However, using engineered glass to make HGMs can increase the amount of hydrogen that the HGM can store. Engineered glasses are nearly 50 times stronger than normal glasses.
A study by researchers at the Savannah River National Laboratory (SRNL) in the U.S. reported that Porous Walled-Hollow Glass Microspheres (PW-HGMs) consist of tiny micron-sized glass balloons and each batch contains spheres of diameters 2-100 lm. The differentiating feature of the PW-HGM is the interconnected porosity of their outer walls. The micro balloons can be filled with absorbents and other materials via the open channels to provide a contained environment to form a novel type of glass-absorbent composite. Hydrogen can enter through the microspheres and can be stored on the absorbents. This results in a solid-state and contained storage.
Metal Imides, Amides, and Nitrides
Metal Imides, Amides, and Nitrides are formed via chemisorption. These compounds show a high capacity for solid-state hydrogen storage at low operating temperatures compared to other storage systems that undergo chemisorption.
Lithium nitride can reversibly uptake hydrogen in very large amounts. Research at the National University of Singapore showed that the hydrogen storage capacity of lithium nitride (11.4 wt%) is nearly 50% more than magnesium hydride (6.5 wt%). However, lithium nitride may not be ready for practical application soon because of high-temperature requirement for hydrogen release.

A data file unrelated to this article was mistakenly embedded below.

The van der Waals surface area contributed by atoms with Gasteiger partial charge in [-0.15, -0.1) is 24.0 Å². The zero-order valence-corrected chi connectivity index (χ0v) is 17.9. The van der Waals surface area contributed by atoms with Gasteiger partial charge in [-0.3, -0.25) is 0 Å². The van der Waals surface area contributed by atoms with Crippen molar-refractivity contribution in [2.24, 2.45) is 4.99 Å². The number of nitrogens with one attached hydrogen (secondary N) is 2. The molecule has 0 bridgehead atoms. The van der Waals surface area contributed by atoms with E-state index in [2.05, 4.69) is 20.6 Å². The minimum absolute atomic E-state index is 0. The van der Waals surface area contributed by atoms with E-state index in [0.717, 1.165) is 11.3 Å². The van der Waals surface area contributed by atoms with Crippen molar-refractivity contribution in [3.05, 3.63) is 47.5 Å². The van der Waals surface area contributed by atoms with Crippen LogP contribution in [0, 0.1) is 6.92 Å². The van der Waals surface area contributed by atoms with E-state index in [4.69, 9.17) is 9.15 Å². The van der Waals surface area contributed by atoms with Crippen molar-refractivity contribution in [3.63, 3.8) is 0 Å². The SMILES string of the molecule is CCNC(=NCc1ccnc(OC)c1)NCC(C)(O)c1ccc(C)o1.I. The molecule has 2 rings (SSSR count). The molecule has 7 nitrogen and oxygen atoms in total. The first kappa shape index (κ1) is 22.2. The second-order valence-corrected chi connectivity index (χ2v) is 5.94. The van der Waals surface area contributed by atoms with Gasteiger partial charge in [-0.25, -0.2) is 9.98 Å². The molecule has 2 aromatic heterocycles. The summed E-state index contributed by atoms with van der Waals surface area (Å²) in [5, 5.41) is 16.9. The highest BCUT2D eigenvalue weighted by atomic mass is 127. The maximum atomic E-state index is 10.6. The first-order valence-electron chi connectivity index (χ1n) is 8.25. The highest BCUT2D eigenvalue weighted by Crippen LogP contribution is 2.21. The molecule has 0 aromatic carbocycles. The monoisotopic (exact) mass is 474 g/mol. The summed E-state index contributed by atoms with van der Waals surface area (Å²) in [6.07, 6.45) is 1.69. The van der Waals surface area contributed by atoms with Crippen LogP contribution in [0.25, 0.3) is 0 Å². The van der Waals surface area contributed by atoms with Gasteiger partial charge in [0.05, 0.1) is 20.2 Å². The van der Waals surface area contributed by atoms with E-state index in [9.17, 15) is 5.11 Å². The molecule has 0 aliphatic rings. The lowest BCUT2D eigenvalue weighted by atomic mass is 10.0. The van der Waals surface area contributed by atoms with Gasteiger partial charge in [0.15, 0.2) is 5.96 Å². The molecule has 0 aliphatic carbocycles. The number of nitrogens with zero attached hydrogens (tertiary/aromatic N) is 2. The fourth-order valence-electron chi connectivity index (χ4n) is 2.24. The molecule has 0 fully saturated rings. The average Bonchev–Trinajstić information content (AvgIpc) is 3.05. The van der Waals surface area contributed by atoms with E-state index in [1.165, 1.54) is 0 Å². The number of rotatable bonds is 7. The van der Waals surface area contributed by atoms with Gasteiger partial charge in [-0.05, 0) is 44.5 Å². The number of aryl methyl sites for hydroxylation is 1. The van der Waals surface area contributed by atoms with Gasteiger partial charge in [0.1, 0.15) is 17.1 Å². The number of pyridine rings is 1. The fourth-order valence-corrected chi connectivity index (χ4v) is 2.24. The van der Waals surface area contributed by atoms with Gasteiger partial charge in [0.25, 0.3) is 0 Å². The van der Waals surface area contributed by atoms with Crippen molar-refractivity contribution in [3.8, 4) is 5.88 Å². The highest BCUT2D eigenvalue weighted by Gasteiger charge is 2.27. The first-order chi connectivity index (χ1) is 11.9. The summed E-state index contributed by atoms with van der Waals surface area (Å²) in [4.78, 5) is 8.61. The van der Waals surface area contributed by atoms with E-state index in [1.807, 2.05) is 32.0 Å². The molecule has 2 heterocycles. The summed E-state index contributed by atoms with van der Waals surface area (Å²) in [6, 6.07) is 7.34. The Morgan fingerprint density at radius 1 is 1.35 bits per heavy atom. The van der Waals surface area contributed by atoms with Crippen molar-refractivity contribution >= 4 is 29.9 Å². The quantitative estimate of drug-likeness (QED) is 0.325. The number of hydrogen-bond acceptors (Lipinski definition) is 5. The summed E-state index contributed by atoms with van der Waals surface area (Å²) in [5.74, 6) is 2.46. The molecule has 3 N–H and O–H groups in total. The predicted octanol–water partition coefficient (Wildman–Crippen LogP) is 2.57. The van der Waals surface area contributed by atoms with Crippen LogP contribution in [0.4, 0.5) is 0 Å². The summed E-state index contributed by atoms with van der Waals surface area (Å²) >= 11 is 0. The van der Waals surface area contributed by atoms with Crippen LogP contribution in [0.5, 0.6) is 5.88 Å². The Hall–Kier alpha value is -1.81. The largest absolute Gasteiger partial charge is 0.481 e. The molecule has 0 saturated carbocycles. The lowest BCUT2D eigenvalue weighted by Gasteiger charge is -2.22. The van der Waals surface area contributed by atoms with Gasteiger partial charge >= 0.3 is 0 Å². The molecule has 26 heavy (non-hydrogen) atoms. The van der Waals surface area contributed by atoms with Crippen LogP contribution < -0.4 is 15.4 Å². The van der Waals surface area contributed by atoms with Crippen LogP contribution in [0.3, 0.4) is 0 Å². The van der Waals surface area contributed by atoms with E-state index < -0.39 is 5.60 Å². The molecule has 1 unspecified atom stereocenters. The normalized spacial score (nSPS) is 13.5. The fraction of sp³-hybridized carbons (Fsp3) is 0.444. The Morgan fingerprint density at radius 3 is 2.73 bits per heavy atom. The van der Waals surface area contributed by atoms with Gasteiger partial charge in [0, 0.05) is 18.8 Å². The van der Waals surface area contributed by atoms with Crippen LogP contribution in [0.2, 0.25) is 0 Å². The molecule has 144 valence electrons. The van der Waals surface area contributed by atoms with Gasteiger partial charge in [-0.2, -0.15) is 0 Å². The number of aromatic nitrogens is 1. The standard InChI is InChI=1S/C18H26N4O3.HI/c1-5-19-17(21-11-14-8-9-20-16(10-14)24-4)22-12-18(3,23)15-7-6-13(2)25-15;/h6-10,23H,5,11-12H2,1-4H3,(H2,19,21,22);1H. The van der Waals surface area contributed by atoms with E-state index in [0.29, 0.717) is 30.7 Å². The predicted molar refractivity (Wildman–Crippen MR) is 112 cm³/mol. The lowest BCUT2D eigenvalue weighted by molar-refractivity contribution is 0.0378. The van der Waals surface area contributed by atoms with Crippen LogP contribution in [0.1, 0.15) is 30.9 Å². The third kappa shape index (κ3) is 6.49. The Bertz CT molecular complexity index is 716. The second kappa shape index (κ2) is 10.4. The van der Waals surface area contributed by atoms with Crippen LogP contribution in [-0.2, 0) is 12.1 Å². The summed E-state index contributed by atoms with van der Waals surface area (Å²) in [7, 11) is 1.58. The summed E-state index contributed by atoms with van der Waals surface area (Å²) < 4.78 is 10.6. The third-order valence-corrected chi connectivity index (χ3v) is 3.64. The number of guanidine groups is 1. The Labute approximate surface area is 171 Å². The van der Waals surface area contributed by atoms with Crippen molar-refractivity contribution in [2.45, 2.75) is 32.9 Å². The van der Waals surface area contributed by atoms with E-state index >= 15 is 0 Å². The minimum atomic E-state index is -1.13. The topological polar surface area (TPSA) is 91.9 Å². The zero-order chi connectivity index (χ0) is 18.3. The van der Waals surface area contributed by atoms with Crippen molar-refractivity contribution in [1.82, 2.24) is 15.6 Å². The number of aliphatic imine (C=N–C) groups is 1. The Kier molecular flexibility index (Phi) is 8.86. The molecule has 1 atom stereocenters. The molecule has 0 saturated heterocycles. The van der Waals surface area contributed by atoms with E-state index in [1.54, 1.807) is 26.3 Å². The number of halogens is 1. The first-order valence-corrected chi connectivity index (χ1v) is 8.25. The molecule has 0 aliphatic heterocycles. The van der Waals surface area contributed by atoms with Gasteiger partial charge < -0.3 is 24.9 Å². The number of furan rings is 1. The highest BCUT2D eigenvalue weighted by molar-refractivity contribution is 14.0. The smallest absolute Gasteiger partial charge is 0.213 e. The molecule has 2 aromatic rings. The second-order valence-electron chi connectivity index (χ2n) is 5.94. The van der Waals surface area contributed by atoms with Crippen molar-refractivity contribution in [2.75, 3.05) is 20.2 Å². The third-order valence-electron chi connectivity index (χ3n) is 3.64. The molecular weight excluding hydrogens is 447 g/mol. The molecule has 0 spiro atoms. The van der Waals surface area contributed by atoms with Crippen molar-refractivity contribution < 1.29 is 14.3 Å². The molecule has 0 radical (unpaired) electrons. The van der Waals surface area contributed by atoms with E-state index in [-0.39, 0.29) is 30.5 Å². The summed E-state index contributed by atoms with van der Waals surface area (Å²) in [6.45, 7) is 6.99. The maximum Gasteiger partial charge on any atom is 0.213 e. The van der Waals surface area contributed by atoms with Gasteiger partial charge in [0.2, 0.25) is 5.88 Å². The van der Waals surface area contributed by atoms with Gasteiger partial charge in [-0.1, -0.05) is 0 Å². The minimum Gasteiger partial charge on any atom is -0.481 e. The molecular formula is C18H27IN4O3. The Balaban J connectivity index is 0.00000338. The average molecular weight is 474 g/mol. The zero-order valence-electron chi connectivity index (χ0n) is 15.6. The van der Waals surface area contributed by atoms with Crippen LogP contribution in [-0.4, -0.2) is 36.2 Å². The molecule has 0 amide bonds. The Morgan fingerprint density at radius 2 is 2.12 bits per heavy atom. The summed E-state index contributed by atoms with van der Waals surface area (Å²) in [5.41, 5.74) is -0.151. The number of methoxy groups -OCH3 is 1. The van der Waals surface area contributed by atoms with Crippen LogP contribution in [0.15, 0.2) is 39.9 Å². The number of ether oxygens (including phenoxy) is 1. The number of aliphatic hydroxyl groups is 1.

Metal imides can store hydrogen up to 7 wt%. Just like metal nitrides, metal imides require high operating temperatures in practice. This disadvantage limits their real-life application. Studies indicate that adding alkali earth metals like calcium or magnesium can dramatically reduce the hydrogen storage temperatures. Also, it increases the pressures of desorption and allows high hydrogen storage capacities to be accomplished.
Metal amides, imides, and nitrides are very expensive, and in a few cases, the hydrogen desorption/absorption is irreversible. In other cases, the release of hydrogen requires very high temperatures. For CNT, HGM, and MOF, the main disadvantage is their low hydrogen storage capacity under mild operating conditions.
Future research directions
The different methods of hydrogen storage depend on the application, whether stationary or mobile. Although there are several ways to store hydrogen efficiently, opportunities for new potential materials and methods for hydrogen storage always exists. Research must be carried out on these new materials and methods to advance the hydrogen storage sector further. Research should also be carried out for understanding the electronic behavior of hydrogen interaction with metals and other elements for developing new compounds from lightweight metals and hydrogen.